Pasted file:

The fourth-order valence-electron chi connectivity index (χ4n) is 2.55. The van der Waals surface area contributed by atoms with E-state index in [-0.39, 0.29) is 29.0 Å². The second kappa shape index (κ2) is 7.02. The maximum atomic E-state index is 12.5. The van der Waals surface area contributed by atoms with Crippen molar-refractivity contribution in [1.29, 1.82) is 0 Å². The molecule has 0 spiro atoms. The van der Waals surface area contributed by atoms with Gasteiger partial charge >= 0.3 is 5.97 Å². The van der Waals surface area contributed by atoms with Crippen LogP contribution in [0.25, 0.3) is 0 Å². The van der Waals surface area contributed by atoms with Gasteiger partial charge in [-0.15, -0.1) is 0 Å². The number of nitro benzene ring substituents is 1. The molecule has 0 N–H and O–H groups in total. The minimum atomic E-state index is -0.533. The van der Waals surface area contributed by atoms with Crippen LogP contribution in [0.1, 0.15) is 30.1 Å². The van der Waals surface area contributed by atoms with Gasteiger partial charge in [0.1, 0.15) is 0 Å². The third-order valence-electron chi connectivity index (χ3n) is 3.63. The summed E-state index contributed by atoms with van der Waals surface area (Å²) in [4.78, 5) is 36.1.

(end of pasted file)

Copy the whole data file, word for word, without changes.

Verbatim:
The fourth-order valence-electron chi connectivity index (χ4n) is 2.55. The van der Waals surface area contributed by atoms with E-state index in [-0.39, 0.29) is 29.0 Å². The second kappa shape index (κ2) is 7.02. The maximum atomic E-state index is 12.5. The van der Waals surface area contributed by atoms with Crippen molar-refractivity contribution in [1.29, 1.82) is 0 Å². The molecule has 0 spiro atoms. The van der Waals surface area contributed by atoms with Gasteiger partial charge >= 0.3 is 5.97 Å². The van der Waals surface area contributed by atoms with Crippen LogP contribution in [0.25, 0.3) is 0 Å². The van der Waals surface area contributed by atoms with Gasteiger partial charge in [-0.15, -0.1) is 0 Å². The number of nitro benzene ring substituents is 1. The molecule has 0 N–H and O–H groups in total. The minimum atomic E-state index is -0.533. The van der Waals surface area contributed by atoms with Crippen LogP contribution in [0.1, 0.15) is 30.1 Å². The van der Waals surface area contributed by atoms with Gasteiger partial charge in [0.1, 0.15) is 0 Å². The third-order valence-electron chi connectivity index (χ3n) is 3.63. The summed E-state index contributed by atoms with van der Waals surface area (Å²) in [4.78, 5) is 36.1.